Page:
--role roles/owner
    # Create service account keys
    gcloud iam service-accounts keys create \
    ~/.config/gcloud/application_default_credentials.json \
    --iam-account kubestack-automation@${PROJECT}.iam.gserviceaccount.com
  3. Activate the service account and stop using your personal account.

    gcloud auth activate-service-account --key-file ~/.config/gcloud/application_default_credentials.json

Provision the remote state

Terraform requires remote state to run in CI/CD. You are free to use any supported remote state storage. Below instructions use your cloud provider's object storage. If you're provisioning multi-cloud infrastructure, pick one of your providers to store the state.

Object storage bucket names have to be globally unique. The instructions below append the short git hash of our initial commit to achieve this.

Run the following commands to create a bucket in AWS S3 and change the state.tf file to configure Terraform to use the created bucket for remote state.

# Create bucket and configure remote state
BUCKET_NAME=terraform-state-kubestack-`git rev-parse --short HEAD`
REGION=`aws configure get region`
aws s3api create-bucket --bucket $BUCKET_NAME --region $REGION --create-bucket-configuration LocationConstraint=$REGION --acl private
aws s3api put-bucket-versioning --bucket $BUCKET_NAME --region $REGION --versioning-configuration Status=Enabled
aws s3api put-bucket-encryption --bucket $BUCKET_NAME --region $REGION --server-side-encryption-configuration '{
"Rules": [
{
"ApplyServerSideEncryptionByDefault": {
"SSEAlgorithm": "AES256"
}
}
]
}'
cat > state.tf <<EOF
terraform {
backend "s3" {
bucket = "${BUCKET_NAME}"
region = "${REGION}"
key = "tfstate"
}
}
EOF

Run the following commands to create a storage container in Azure blob storage and change the state.tf file to configure Terraform to use the created storage container for remote state.

# Create storage container and configure remote state
STORAGE_CONTAINER=terraform-state-kubestack-`git rev-parse --short HEAD`
az storage container create --name $STORAGE_CONTAINER --account-name $STORAGE_ACCOUNT
cat > state.tf <<EOF
terraform {
backend "azurerm" {
storage_account_name = "${STORAGE_ACCOUNT}"
container_name = "${STORAGE_CONTAINER}"
key = "tfstate"
}
}
EOF

Run the following commands to create a bucket in Google cloud storage and change the state.tf file to configure Terraform to use the created bucket for remote state.

# Set the location of your multi-regional bucket
# valid values are `asia`, `eu` or `us`
read -p "Bucket location: " LOCATION
# Create bucket and configure remote state
BUCKET_NAME=terraform-state-kubestack-`git rev-parse --short HEAD`
gsutil mb -l $LOCATION gs://$BUCKET_NAME
gsutil versioning set on gs://$BUCKET_NAME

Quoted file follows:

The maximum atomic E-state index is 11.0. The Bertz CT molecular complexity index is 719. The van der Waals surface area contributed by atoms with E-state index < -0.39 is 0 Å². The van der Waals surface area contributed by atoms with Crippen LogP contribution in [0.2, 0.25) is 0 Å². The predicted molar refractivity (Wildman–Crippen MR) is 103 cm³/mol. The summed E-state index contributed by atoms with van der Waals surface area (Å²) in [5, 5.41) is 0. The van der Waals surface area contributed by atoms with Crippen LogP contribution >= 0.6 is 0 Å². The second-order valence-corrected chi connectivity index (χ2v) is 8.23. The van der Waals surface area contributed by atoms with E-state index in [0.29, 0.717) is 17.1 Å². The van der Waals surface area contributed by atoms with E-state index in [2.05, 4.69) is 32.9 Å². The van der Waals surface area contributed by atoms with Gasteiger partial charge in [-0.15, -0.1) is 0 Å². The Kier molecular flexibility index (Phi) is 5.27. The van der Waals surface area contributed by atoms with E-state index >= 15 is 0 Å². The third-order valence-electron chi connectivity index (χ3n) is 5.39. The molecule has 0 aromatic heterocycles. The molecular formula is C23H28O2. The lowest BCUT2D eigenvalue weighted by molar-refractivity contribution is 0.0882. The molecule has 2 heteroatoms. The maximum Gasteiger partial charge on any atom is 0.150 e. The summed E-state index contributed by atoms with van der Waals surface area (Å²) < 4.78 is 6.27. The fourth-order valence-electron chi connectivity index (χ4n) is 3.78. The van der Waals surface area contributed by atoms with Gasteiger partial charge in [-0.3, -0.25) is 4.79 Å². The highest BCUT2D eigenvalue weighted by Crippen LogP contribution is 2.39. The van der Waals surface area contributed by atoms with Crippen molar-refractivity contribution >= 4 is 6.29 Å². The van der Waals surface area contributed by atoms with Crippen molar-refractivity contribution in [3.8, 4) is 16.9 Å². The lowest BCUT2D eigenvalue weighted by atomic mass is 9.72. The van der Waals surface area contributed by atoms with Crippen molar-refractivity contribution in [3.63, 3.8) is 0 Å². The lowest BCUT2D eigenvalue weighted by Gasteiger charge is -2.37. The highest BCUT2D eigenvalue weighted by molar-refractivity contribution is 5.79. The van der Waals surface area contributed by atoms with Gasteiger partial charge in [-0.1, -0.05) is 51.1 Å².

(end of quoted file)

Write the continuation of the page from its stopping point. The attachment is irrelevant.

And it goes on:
cat > state.tf <<EOF
terraform {
backend "gcs" {
bucket = "${BUCKET_NAME}"
}
}
EOF

Bootstrap your infrastructure

With the remote state set up, initialize Terraform.

# Initialize Terraform
terraform init

Terraform workspaces

Then create Terraform workspaces to match your infrastructure environments. How many and which workspaces you need to create depends on your choices in the first step:

If you chose the UI to design your platform, you got to choose between shared workload clusters and separate workload clusters. The CLI does only scaffold shared workload clusters.

# if using the default names ops and apps
terraform workspace new apps
terraform workspace new ops
# if using the default names ops, apps and apps-prod
terraform workspace new apps-prod
terraform workspace new apps
terraform workspace new ops

Terraform apply

Now, with the workspaces created, let's go ahead and provision the environments. Provision two or three environments, depending on your platform environments. If you changed the name of the workspaces, adapt them here accordingly.

# Bootstrap the ops environment
terraform apply --auto-approve
# Bootstrap the apps environment
terraform workspace select apps
terraform apply --auto-approve
# Bootstrap the ops environment
terraform apply --auto-approve
# Bootstrap the apps environment
terraform workspace select apps
terraform apply --auto-approve
# Bootstrap the apps-prod environment
terraform workspace select apps-prod
terraform apply --auto-approve

Commit changes

# Exit the bootstrap container
exit
# Commit the configuration
git add .
git commit -m "Add remote state configuration"

Recap

You now have the GitOps repository in place. You provisioned prerequisites like authentication credentials and the remote state. Finally, you also bootstrapped both the ops and apps infrastructure environments and configured DNS for each.

Continue with the second part of the tutorial to add the automation.